Anti-Semites Make A List Of Jews – And Twitter Stands Up In Solidarity
A wave of Jewish and non-Jewish supporters are Tweeting “I’m Jewish” in solidarity with journalist Ariel Sobel and others targeted by white supremacists online.
On Monday, Jewish Journal columnist Ariel Sobel, who has written before about online harassment of Jewish women, urged her thousands of followers to “avoid typing out the phrase ‘I’m Jewish’ on Twitter.” She had discovered that white supremacists were using the phrase “I’m Jewish” to compile a digital archive of Jewish targets. After she uncovered the anti-Semitic initiative, which is being carried out by the “European Man Archives Project,” a flood of supporters and well-wishers replied with Tweets including that phrase. Jewish Twitter-users expressed their Jewish pride, and non-Jewish allies posted the phrase in order to confuse and disrupt the white supremacists’ data collection.
Please avoid typing out the phrase “I’m Jewish” on Twitter.
There is a large group of white supremacists who are searching that phrase to make an online archive of Jews so they can target us.
I’m already on the list. So are many people I interact with online. Stay safe, folks.
— Ariel Sobel (@arielsobelle) July 29, 2019
The Los Angeles-based Sobel, whose work deals primarily with Jewish, women’s, and LGBTQIA+ issues, has just over 6,000 followers on Twitter, and her Tweet received 1.4 thousand replies.
Musician Phil Labote replied: “Maybe everyone who is against white supremacy should type it. Overload their database. I’m Jewish.” One poster, Tali Taltalim, wrote, “I am Antifa. I am Jewish. I wear a chai. And I am really angry about what is going on at the moment.” Another, Pesach Lattin, wrote that he had “already been targeted, threatened, blackmailed by these folks….” Replies came from all over the political spectrum, from Jews and non-Jews, and from Americans, Israelis, and others.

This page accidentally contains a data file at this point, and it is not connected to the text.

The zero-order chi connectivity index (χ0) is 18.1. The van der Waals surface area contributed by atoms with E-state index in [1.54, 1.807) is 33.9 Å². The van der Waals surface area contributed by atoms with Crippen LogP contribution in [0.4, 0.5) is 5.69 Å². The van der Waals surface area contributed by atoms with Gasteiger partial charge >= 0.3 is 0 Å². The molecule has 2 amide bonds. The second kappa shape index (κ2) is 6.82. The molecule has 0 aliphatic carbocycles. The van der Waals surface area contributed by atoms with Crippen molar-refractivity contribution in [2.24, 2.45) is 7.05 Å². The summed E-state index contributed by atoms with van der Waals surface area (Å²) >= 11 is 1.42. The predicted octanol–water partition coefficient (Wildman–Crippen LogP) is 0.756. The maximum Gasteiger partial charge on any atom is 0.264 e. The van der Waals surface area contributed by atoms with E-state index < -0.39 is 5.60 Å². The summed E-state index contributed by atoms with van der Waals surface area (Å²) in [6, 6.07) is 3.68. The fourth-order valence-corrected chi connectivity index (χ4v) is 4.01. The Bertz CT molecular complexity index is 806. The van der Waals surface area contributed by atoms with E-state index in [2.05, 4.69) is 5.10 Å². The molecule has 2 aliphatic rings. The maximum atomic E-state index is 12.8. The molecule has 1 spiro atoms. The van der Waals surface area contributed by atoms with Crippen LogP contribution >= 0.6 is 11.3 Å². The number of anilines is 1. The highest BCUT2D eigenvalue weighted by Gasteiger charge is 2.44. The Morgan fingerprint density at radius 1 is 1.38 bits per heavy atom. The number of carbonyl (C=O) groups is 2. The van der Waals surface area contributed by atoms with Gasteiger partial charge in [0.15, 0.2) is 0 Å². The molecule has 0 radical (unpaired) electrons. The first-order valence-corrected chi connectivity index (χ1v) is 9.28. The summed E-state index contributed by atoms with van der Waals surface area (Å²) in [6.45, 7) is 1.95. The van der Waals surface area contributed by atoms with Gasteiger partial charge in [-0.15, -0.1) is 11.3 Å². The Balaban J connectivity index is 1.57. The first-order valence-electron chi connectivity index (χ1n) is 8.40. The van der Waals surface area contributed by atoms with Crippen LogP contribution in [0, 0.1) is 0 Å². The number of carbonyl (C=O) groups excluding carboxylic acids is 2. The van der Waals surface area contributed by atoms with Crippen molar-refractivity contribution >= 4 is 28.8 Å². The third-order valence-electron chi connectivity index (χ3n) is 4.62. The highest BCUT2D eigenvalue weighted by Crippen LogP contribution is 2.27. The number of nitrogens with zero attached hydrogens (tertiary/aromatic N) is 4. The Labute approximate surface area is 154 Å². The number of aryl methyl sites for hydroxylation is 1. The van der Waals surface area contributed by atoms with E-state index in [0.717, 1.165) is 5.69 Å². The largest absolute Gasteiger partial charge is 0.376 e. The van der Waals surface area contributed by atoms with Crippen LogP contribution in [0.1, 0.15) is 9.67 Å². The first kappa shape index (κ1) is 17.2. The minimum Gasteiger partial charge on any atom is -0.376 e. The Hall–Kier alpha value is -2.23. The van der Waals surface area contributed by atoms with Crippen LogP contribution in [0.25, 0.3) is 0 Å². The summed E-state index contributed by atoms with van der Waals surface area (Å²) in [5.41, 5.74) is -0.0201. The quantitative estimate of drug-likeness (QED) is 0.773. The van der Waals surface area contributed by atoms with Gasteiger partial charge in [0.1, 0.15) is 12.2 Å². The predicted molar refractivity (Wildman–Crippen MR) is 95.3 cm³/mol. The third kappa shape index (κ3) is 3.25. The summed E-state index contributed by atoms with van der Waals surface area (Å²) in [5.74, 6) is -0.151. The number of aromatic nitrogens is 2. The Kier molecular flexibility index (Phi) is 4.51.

The white supremacist website that maintains the list encourages discrimination and hate-mongering. With a goal of identifying those who are “anti-white people and advanced diversity and globalism,” the creators of the list encourage their supporters to “use it to decide who you vote into office. Use it to decide who you support…If someone is working toward goals that work against America, Americans, Christians and most importantly white Americans you should avoid helping them.” The site promotes anti-Semitism and other forms of racism, xenophobia, homophobia, transphobia, and Islamophobia.
The European Man Archives has been promoting online harassment for months, Sobel explained. Her fellow Jewish journalists had long received “collages” of tweets and photographs supposedly implicating them in a Jewish conspiracy to “sabotage” the “white race” by uplifting People of Color. By “reverse image searching” for the collages, Sobel was able to track down the website that had produced them, which she called “a conduit for harassment.”
“It is really horrifying to see your face and your words on white supremacist websites,” Sobel said. “I have a family. People are targeting me as a person. I’m concerned about people’s safety.” Sobel also noted the many unique and disproportionate ways in which women in particular are targeted and affected by online harassment.
Nevertheless, Sobel was glad that her Tweet served as an opportunity for people to express their Jewish pride, and she also appreciated those non-Jewish people who lent their support.
“They’re willing to take on the burden of harassment in support of their Jewish peers,” she said. “That’s a great show of allyship…instead of speaking for Jews, they’re willing to stand with us.”
Benjamin Gladstone is an intern at the Forward.